Book Review: Rework

Hi there! It’s been quite some time since my last book review, actually it’s been more than a year since when I reviewed the “Blue Ocean Strategy“. Time flies! It’s been a year with ups and downs and with new experiences work-wise, that got me reading lots and lots of stuff, but not this kind of books…

I have also finished the “Emotional Intelligence” by Daniel Goleman and started the other one of his, “Working with Emotional Intelligence“. Really nice books both of them, but in some parts they seem too “papery” and technical which does not allow me to really digest them. Thousands of good ideas and examples there though. I would recommend them without a second thought!

Now, for the book in hand! I found it recently in a bookstore and I was captivated by its title (good choice there!), although I know better than to judge a book by its cover! When I took it from the shelf and read the introduction, I immediately took it home with me! The book is called “Rework” and it’s written by David Heinemeier Hansson and Jason Fried.

Image taken from

As I usually do with this kind of books, I tried to keep notes while reading them, summarizing its main points. The analogy there is something like, 1/2 a page (tops) for every 2 pages of the book. This means that for each book, I can have a “zipped” version at a quarter of its original size. This nice version comes in hand when you want to go back to the learnings and lessons of each book, looking for something, anything. My own personal ToC is better than the one the book has on, and it’s not like you have to go through the entire book. How does it look? Sth like that…


My overall feeling about this book was a really positive one. It’s a provocative book, challenging many of the traditional notions around working and companies in general. I like that style of writing cause (a) it comes from concrete real-world experience and there’s value there that you cannot overlook and (b) I always enjoy disrupting the normal/mainstream way of doing things!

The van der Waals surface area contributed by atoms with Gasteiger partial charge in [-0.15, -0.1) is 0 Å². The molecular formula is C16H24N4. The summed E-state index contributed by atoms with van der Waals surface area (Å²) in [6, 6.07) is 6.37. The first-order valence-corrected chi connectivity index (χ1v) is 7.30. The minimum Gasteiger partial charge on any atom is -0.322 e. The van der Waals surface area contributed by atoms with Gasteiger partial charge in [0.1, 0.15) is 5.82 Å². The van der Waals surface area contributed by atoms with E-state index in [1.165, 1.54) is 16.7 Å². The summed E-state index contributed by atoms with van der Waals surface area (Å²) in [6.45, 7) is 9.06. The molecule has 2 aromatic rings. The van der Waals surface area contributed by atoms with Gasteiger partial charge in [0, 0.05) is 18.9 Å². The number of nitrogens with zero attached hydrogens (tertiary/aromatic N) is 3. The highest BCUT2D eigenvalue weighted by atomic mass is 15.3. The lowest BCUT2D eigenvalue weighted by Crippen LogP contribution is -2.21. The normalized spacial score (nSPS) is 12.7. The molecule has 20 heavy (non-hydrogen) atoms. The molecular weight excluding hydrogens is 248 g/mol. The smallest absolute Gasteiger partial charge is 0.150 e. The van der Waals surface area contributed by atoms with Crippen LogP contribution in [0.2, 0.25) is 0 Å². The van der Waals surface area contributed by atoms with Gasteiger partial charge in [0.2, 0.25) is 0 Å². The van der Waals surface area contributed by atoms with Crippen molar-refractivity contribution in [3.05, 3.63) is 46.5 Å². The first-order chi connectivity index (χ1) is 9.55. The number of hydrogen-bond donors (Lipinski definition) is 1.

What I learned from it? Well, this is an even shorter version of my notes in bullets:

  1. Ignore the real world when it makes you do nothing. Don’t hear pessimists!
  2. Planning is actually guessing in disguise (strategic guess, etc.)
  3. Workaholism is stupid, unproductive and comes from people that thrive when feeling like a victim or a hero!
  4. You’re not an entrepreneur and you don’t own a startup. Ignore hip culture! You can be a starter owning a business though. Is that ok?
  5. Make a dent in the universe. Make a difference with what you do. Don’t just be. Be amazing, be f***ing awesome!
  6. Don’t get money from no one! When you borrow, you immediately owe them more than the money you took from them!
  7. Be as lean as possible (remove, simplify, streamline) and throw less at the problems!
  8. Find a JUDO solution (maximum efficiency – minimum effort) – That’s my life motto actually! 😉
  9. All companies have customers, a few have fans, even fewer have an audience!
  10. Do it yourself! Get involved and know your business to be able to manage others in a better way
  11. Kill the delegators in the team. Everybody works! Hire managers of one!
  12. Long meetings are toxic! They come from workaholics and delegators and do no good!
  13. Great writers are always important, even when it comes to technical people!
  14. You don’t enforce your culture/values. They are created seamlessly, without you knowing sometimes!
  15. Don’t treat your employees like they are 13 y/o and let them go back home at 5!

Still, if I had to choose even less of the above to take with me (in the spirit of lean), I would definitely go with points 1, 5, 8, 11 and 15!

If you don’t want my take on the book, get your hands on one and start reading. No matter what your background (less or more technical, managerial or not) or status (self employed, jobless, etc.) is, you will get a great deal of learnings out of it!

Till the next one! 😉


*Please note that the previous lines are not a synopsis of the book. All the related posts are just about my personal interpretation of what a book contains, including some reflection as to what each book means for me. If you hold any copyright over the material discussed, please do not hesitate to contact me with your concerns. 


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